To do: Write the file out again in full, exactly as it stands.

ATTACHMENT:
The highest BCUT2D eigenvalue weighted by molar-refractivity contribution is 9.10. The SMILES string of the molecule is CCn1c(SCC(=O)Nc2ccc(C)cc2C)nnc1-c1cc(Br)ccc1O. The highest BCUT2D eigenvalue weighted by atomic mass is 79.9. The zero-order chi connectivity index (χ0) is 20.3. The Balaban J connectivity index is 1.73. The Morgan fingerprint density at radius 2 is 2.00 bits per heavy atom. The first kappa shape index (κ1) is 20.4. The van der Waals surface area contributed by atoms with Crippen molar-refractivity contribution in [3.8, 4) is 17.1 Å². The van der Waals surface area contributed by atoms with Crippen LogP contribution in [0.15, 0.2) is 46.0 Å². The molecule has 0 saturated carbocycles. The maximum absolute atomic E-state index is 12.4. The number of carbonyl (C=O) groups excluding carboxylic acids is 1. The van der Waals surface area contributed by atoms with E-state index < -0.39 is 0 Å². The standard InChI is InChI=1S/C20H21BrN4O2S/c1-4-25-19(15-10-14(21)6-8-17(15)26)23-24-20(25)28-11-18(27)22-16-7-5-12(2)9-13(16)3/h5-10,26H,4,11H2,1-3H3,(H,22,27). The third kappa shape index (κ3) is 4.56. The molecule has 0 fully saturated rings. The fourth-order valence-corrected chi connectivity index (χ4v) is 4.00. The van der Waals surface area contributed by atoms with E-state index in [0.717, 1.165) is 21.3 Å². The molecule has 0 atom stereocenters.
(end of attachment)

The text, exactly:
The highest BCUT2D eigenvalue weighted by molar-refractivity contribution is 9.10. The SMILES string of the molecule is CCn1c(SCC(=O)Nc2ccc(C)cc2C)nnc1-c1cc(Br)ccc1O. The highest BCUT2D eigenvalue weighted by atomic mass is 79.9. The zero-order chi connectivity index (χ0) is 20.3. The Balaban J connectivity index is 1.73. The Morgan fingerprint density at radius 2 is 2.00 bits per heavy atom. The first kappa shape index (κ1) is 20.4. The van der Waals surface area contributed by atoms with Crippen molar-refractivity contribution in [3.8, 4) is 17.1 Å². The van der Waals surface area contributed by atoms with Crippen LogP contribution in [0.15, 0.2) is 46.0 Å². The molecule has 0 saturated carbocycles. The maximum absolute atomic E-state index is 12.4. The number of carbonyl (C=O) groups excluding carboxylic acids is 1. The van der Waals surface area contributed by atoms with E-state index < -0.39 is 0 Å². The standard InChI is InChI=1S/C20H21BrN4O2S/c1-4-25-19(15-10-14(21)6-8-17(15)26)23-24-20(25)28-11-18(27)22-16-7-5-12(2)9-13(16)3/h5-10,26H,4,11H2,1-3H3,(H,22,27). The third kappa shape index (κ3) is 4.56. The molecule has 0 fully saturated rings. The fourth-order valence-corrected chi connectivity index (χ4v) is 4.00. The van der Waals surface area contributed by atoms with E-state index in [0.717, 1.165) is 21.3 Å². The molecule has 0 atom stereocenters.